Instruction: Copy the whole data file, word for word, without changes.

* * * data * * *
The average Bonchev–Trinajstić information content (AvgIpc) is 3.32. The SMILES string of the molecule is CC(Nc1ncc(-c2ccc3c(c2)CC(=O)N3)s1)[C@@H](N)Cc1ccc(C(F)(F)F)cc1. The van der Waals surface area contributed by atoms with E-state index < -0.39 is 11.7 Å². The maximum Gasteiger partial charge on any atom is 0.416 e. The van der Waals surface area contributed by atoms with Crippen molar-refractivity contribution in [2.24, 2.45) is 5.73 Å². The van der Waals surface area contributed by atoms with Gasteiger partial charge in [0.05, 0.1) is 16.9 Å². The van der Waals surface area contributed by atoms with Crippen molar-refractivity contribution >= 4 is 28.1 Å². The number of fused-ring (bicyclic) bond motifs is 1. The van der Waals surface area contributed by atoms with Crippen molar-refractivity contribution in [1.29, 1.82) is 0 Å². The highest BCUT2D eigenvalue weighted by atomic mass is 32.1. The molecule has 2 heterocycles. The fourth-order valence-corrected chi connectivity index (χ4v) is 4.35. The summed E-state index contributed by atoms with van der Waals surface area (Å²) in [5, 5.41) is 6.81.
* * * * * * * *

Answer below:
The average Bonchev–Trinajstić information content (AvgIpc) is 3.32. The SMILES string of the molecule is CC(Nc1ncc(-c2ccc3c(c2)CC(=O)N3)s1)[C@@H](N)Cc1ccc(C(F)(F)F)cc1. The van der Waals surface area contributed by atoms with E-state index < -0.39 is 11.7 Å². The maximum Gasteiger partial charge on any atom is 0.416 e. The van der Waals surface area contributed by atoms with Crippen molar-refractivity contribution in [2.24, 2.45) is 5.73 Å². The van der Waals surface area contributed by atoms with Gasteiger partial charge in [0.05, 0.1) is 16.9 Å². The van der Waals surface area contributed by atoms with Crippen molar-refractivity contribution >= 4 is 28.1 Å². The number of fused-ring (bicyclic) bond motifs is 1. The van der Waals surface area contributed by atoms with Crippen molar-refractivity contribution in [1.29, 1.82) is 0 Å². The highest BCUT2D eigenvalue weighted by atomic mass is 32.1. The molecule has 2 heterocycles. The fourth-order valence-corrected chi connectivity index (χ4v) is 4.35. The summed E-state index contributed by atoms with van der Waals surface area (Å²) in [5, 5.41) is 6.81.